Special privileges for a special job
SAN DIEGO — Dallas Police Chief David Brown spoke volumes when he said recently that Americans expect police officers to do too much, provide too many services and serve too many functions.
Yet the problem is bigger than that. Many people also have unrealistic expectations about what is required for police officers to do their jobs.
Take, for instance, the fact that — in the aftermath of a series of police shootings of African-American men by police officers — some Americans seem bothered that police are armed at all.
At a recent protest in Baton Rouge, a young woman screamed at the officers standing in front of her in riot gear: “You’re the only ones here with guns. Put your guns down, and then we can talk.”
Oh please. Where do they find these people? A gun is a tool police officers need to do their job — just like a doctor needs a scalpel, a firefighter needs a hose, a banker needs a spreadsheet.
It’s been said that police often encounter people at their worst. And even at their best, human beings don’t always act rationally. So police learn to expect the unexpected.
For example, one of the most dangerous calls that any cop can get is a report of domestic violence, where a female victim might, one minute, shout expletives at her husband and, the next minute, fight officers who try to arrest him.
But there is another way to look at what that protester in Baton Rouge said about how police should lay down their firearms. It’s about the larger notion of equality. Some people mistakenly assume that when Thomas Jefferson wrote that “all men are created equal,” he meant that we should all be given the same privileges.
The way the activist saw it, there was an inherent unfairness in the fact that police were armed and the protesters weren’t. It didn’t matter to her that police officers go through special training on how to properly handle weapons, or that they swear an oath to protect the public and might need a firearm to uphold it, or that a gun could come in handy if they had to defend their lives or those of others.
As Americans, what are we supposed to do when our need for public safety conflicts with our assumptions about equality?
As the five Dallas police officers who died in an ambush recently are memorialized and laid to rest, that’s where we have arrived. Some anti-police violence activists on the radical fringe want police departments disbanded altogether, while others would be content if police were simply disarmed and placed at the mercy of violent criminals who would still have access to deadly weapons.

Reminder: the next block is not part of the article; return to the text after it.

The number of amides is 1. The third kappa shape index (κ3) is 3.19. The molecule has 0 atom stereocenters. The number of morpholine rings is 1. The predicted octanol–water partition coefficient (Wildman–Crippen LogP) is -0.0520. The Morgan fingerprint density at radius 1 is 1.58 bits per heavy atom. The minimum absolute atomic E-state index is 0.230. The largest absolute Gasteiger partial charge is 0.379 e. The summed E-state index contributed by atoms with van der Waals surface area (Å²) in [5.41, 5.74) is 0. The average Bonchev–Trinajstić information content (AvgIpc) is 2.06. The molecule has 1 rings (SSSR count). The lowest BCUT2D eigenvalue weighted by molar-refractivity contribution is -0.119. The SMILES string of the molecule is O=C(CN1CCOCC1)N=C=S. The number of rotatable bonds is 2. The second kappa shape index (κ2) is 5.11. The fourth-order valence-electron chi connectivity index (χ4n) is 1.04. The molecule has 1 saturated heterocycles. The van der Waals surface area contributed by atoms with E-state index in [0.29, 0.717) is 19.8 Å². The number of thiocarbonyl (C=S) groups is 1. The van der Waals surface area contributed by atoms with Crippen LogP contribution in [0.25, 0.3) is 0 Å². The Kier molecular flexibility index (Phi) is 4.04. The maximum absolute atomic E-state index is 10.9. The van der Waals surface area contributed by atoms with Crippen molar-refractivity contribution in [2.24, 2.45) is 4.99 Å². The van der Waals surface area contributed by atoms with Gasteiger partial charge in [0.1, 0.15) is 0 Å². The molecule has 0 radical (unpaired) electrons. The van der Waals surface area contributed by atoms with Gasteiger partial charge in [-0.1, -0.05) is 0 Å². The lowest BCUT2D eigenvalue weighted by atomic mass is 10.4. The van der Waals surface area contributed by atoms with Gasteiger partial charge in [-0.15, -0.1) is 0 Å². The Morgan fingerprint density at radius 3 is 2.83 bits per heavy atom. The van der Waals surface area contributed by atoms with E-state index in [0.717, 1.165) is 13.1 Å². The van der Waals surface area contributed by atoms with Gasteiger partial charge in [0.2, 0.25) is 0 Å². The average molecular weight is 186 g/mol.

This perverted notion of equality even carries over to how we’re supposed to talk about the victims of street violence. Here, the police reform activists and their liberal advocates in the media have painted themselves into a corner.
On the one hand, maintaining that all lives are equally precious, they insist that Americans should mourn not just the dead officers in Dallas but also the various victims of police violence.
New York Times columnist Frank Bruni recently wrote that President Obama had gone to Dallas in an attempt to calm “a nation reeling from [the officers’] deaths and the ones just beforehand of Alton Sterling in Louisiana and Philando Castile in Minnesota.”
Does anyone believe that most Americans would equate the murderous ambush in Dallas — which resulted in five police officers targeted and killed, seven other officers wounded, and a major city paralyzed for several hours — with the unfortunate deaths of two individuals during encounters with police?
But on the other hand, the reform advocates push back against the suggestion that they should be more concerned about black-on-black crime because, they claim, there’s a difference between someone meeting his demise at the hands of a fellow citizen and that person being killed by an agency of the state — i.e. the police.
They can’t have it both ways. Are the police just like everyone else, or aren’t they?
Here’s the answer: They aren’t. When someone kills a police officer, it’s a blow against civilization. After all, if someone were to kill enough of them, the result would be chaos and the end of society.
Ruben Navarette Jr. is a syndicated columnist from the Washington Post. His email is email@example.com.